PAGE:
The Siloxa-Tek 8505 is a revolutionary product that is able to repel salts (including deicing salts), oils and stains from household products, automobiles, bbq grills, leaves and more. Of a silane/siloxane chemistry with an added proprietary component this product is unrivaled when it comes to sealing driveways, warehouses and patios to name a few. This product leaves a completely clear, natural finish so once you apply it, you wont even know it is there except when water, and fluids are spilled on the surface and they bead right up like a newly waxed car.
A lot of manufacturers claim their products will “limit the penetration of stains”; however, this is different and must not be confused with a sealer that is formulated to actually repel stains and oil like the Siloxa-Tek 8505. The manufacturer would not give away the proprietary ingredient but we tested it in comparison to the products that claim to limit the penetration of stains and there is no comparison. The proprietary ingredient in the Siloxa-Tek 8505 is extremely effective and performs as described on the technical data sheets and the manufacturer is actually able to provide testing data on request.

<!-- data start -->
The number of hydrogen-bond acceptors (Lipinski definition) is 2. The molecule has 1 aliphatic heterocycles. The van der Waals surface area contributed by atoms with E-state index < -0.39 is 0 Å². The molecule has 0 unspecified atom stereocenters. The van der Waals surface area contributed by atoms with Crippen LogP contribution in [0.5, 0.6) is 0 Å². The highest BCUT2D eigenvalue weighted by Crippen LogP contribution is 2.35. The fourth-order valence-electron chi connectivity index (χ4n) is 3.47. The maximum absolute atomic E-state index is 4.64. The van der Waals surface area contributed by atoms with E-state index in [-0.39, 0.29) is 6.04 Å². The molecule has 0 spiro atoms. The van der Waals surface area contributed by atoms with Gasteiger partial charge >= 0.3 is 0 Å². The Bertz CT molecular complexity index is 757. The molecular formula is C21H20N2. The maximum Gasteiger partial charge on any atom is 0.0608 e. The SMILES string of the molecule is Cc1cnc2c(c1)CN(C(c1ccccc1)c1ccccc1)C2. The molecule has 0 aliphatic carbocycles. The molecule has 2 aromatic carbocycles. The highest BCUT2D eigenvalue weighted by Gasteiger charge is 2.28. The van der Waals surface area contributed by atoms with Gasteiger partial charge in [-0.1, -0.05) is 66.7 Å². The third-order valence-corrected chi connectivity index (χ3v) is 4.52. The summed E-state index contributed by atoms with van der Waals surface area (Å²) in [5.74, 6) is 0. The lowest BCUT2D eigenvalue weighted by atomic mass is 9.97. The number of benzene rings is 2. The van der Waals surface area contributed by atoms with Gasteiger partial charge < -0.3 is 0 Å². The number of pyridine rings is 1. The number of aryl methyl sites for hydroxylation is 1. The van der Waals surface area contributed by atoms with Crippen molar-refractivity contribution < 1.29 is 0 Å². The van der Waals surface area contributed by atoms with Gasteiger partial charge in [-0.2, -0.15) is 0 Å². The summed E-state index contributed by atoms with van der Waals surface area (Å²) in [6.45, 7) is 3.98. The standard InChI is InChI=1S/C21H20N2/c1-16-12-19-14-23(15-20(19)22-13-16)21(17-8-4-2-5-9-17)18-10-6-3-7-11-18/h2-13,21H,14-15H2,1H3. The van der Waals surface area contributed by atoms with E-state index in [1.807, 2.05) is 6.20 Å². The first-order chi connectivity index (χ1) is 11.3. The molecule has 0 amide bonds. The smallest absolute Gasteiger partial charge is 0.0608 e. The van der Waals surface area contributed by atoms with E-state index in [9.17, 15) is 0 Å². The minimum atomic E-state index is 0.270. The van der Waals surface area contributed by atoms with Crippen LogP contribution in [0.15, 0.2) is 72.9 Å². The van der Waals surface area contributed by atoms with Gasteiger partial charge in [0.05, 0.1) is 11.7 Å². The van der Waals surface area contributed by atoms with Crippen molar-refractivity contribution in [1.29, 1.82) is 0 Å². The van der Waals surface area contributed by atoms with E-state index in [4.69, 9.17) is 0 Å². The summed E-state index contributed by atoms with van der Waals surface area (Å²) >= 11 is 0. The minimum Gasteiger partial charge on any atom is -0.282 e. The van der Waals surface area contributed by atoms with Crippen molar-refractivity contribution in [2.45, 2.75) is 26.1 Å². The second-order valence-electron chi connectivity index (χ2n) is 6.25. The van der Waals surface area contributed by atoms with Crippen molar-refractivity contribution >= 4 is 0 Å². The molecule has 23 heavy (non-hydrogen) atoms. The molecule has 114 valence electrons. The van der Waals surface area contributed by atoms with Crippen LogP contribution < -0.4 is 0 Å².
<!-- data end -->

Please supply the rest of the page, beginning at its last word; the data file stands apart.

This product is available in two variations, a water based version for residential applications and small commercial applications or a solvent based version for larger commercial applications. The water based version is available in a ready to use formulation or a ultra concentrated version (both are readily available for purchase through Lowes.com and if you prefer, formally known as the Siloxa-Tek 8500 OR, The Home Depot.com carries the ready to use version). The ready to use product will cover 125 sq. ft. per container for both applications and the ultra concentrated product will cover 625 sq. ft. per container for both applications. If you are looking for industrial or commercial use of this product, it is also available in a solvent based version is called Siloxa-Tek 8510 and is available through the manufacturer in 1 gallon, 5 gallon bucket or drum quantities.